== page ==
Buy Directly from HelloTech and Save: Ring, Nest, Sonos, and More.

Tips to Guard Your PC from the "Meltdown" Security Flaw

intel meltdown security flaw
intel meltdown security flaw

Reports recently surfaced that there is a major security flaw that affects a generation of processors for Windows and Linux. The critical vulnerability is known as the “Meltdown” bug.

Experts claim that while this flaw was just recently discovered, it has the potential to affect processors manufactured 20 years ago. Intel chips are the main focus of study and investigation for the experts trying to address this security flaw. They are hoping to get a full idea of the extent of the vulnerability and susceptibility of both Intel and non-Intel chips.

What is Meltdown?

The Meltdown attack is said to leak out private information and sensitive data from computer users.

These data include passwords, photos, emails, and other sensitive files. This bug has the potential to steal any info processed on your computer. The more sophisticated versions involve the use of a JavaScript program that records keystrokes and other valuable information.

Experts revealed the Meltdown does not only affect personal computers. It has the ability to attack mobile devices and compromise data stored in the cloud. Especially if the cloud provider’s infrastructure is not strong enough in the first place.

How to Guard Your PC

While the idea of a Meltdown attack stealing data from your computer is scary, there are a few things you can do to protect yourself from it. Microsoft has already issued an emergency security patch that will address the Meltdown attack. This security patch is available through the Windows Update. The only problem is that Windows users with third-party antivirus software might not have access to the patch.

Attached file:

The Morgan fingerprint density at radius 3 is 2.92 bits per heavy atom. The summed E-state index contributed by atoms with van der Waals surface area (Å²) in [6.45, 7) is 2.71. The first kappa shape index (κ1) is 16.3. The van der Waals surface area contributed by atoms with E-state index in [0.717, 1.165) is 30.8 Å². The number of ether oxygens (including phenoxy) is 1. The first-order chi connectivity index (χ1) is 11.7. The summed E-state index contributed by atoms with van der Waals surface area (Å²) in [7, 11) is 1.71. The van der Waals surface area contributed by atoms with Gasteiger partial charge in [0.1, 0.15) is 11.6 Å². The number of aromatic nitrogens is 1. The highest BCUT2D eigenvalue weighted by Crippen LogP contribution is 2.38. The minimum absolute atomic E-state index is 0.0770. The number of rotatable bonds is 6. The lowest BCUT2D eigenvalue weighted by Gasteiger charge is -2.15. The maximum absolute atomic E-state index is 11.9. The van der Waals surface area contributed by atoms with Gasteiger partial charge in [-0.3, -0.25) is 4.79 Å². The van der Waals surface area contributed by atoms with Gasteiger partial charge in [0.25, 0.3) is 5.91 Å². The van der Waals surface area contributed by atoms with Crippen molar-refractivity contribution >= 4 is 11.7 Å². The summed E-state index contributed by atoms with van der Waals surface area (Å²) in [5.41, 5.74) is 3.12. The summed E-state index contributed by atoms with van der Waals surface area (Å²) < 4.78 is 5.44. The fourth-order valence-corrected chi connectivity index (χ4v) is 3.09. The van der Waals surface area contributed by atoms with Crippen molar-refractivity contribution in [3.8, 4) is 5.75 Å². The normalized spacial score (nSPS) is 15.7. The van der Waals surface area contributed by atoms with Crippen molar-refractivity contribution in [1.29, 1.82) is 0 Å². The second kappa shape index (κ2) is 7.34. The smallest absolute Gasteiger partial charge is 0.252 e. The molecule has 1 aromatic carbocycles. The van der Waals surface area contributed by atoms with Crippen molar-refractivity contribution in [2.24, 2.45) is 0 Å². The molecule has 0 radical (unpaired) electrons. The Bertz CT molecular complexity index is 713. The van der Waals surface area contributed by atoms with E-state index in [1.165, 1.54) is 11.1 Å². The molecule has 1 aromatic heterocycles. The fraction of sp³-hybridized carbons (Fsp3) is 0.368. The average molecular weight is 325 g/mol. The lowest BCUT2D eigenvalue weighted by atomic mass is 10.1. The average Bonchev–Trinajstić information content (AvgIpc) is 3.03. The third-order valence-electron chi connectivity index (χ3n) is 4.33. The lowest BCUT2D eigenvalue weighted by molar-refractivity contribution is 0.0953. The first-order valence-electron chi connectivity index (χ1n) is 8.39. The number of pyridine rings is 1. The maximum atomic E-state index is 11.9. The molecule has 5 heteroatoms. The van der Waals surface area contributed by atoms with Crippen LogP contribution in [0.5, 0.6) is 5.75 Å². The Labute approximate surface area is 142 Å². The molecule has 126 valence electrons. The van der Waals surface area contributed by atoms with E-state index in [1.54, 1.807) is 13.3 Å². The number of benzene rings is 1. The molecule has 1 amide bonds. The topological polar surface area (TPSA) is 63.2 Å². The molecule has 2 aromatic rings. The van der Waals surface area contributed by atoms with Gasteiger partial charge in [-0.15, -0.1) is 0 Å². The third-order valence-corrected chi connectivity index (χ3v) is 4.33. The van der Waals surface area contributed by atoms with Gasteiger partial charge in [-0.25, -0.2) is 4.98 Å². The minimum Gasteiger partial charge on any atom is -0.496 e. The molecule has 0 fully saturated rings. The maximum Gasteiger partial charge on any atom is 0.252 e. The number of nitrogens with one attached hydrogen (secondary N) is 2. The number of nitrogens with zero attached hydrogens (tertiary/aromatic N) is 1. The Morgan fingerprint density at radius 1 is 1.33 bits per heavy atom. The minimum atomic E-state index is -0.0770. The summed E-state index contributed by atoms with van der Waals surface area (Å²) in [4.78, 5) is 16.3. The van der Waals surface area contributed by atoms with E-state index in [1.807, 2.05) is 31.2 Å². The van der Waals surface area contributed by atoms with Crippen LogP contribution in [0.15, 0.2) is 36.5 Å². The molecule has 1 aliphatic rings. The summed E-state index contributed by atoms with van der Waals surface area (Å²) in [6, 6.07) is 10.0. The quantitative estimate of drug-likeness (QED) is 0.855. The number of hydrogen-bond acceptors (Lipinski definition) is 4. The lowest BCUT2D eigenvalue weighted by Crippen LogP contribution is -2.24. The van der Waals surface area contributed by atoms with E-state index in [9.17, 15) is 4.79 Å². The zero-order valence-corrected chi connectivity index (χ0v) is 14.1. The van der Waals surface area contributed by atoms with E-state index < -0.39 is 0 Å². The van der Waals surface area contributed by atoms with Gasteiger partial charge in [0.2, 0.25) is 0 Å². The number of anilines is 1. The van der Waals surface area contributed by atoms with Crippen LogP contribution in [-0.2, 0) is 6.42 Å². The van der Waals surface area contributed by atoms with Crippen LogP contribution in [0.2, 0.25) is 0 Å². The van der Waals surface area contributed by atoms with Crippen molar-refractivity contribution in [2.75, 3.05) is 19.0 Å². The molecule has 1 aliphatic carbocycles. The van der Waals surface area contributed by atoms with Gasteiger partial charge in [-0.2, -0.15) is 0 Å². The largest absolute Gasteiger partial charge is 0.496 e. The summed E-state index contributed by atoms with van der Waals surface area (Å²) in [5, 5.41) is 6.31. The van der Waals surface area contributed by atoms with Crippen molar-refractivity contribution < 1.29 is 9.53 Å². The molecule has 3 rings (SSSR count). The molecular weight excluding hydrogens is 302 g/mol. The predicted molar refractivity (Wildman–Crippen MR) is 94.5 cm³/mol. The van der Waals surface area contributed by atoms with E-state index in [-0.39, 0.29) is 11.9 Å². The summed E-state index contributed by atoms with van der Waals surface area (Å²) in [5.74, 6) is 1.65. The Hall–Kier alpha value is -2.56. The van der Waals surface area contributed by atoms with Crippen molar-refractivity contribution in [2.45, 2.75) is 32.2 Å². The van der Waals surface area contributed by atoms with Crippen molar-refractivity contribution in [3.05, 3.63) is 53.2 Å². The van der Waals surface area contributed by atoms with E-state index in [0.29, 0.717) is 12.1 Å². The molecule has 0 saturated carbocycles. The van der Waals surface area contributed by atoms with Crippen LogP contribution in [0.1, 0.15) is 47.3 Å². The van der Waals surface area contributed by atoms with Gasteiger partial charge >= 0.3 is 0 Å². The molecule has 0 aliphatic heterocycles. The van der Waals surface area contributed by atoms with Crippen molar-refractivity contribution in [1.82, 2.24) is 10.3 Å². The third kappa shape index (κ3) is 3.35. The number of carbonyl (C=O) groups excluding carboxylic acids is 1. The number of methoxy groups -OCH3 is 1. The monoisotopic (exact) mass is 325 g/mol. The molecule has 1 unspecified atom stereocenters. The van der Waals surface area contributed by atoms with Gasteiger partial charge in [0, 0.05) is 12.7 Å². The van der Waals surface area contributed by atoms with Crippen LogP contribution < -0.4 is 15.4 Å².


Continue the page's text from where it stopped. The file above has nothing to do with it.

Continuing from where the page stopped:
Intel has also issued a firmware update. This update is designed to provide additional hardware protection. It will be up to the OEMs to release the firmware update for Intel. For those who built their own PC, you are advised to check with the OEM part suppliers to find out how to protect your PC.

Linux and macOS will also release their own patches soon. But these patches are only the first line of defense.

b50a2c979b30e6f2f9547d3d7effcb75
Image Source: The Verge

Here are some more tips you can follow to guard your PC and other devices:

  • It is recommended to update your operating system. The Meltdown is known to attack every Intel processor that was manufactured since 1995, according to Google researchers. This type of attack impacts the hardware itself. By updating your PC’s operating system, it makes it more difficult for the bug to access your computer.
  • It is also recommended that you perform a firmware update. Intel has already released one for users. The firmware update is important because the attack happens on a hardware level. Intel has also issued a detection tool. This tool is available to determine if your PC is in need of a firmware update.
  • Update your browser. You need to update the software applications on your computer as well. This will help to protect not only from the Meltdown bug but from other current viruses as well. Major PC web browsers such as Chrome and Mozilla already issued updates for their users.
  • Update your anti-virus program. The anti-virus software serves as your computer’s gatekeeper and protector. This will help to discover any CPU flaws and detect a possible Meltdown attack.
  • BONUS: On January 5, Google revealed that it will issue a security update. This will be applicable to all Android phones and protect against the Meltdown attack. All owners of Google-branded phones such as the Pixel, Pixel 2, and Pixel 2 XL are advised to perform the update. If you bought a new Google device, it will be installed automatically.

The extent of the Meltdown attack and the vulnerabilities it might cause are still unknown. All you can do is follow the steps indicated above on how to protect your PC. These steps offer no guarantee if it can put an end to this security threat. But it can provide you better assurance compared to leaving your PC vulnerable to attacks.

Was this article helpful?

Thanks for your feedback, add a comment here to help improve the article

Get $5 on Your Next Order
Close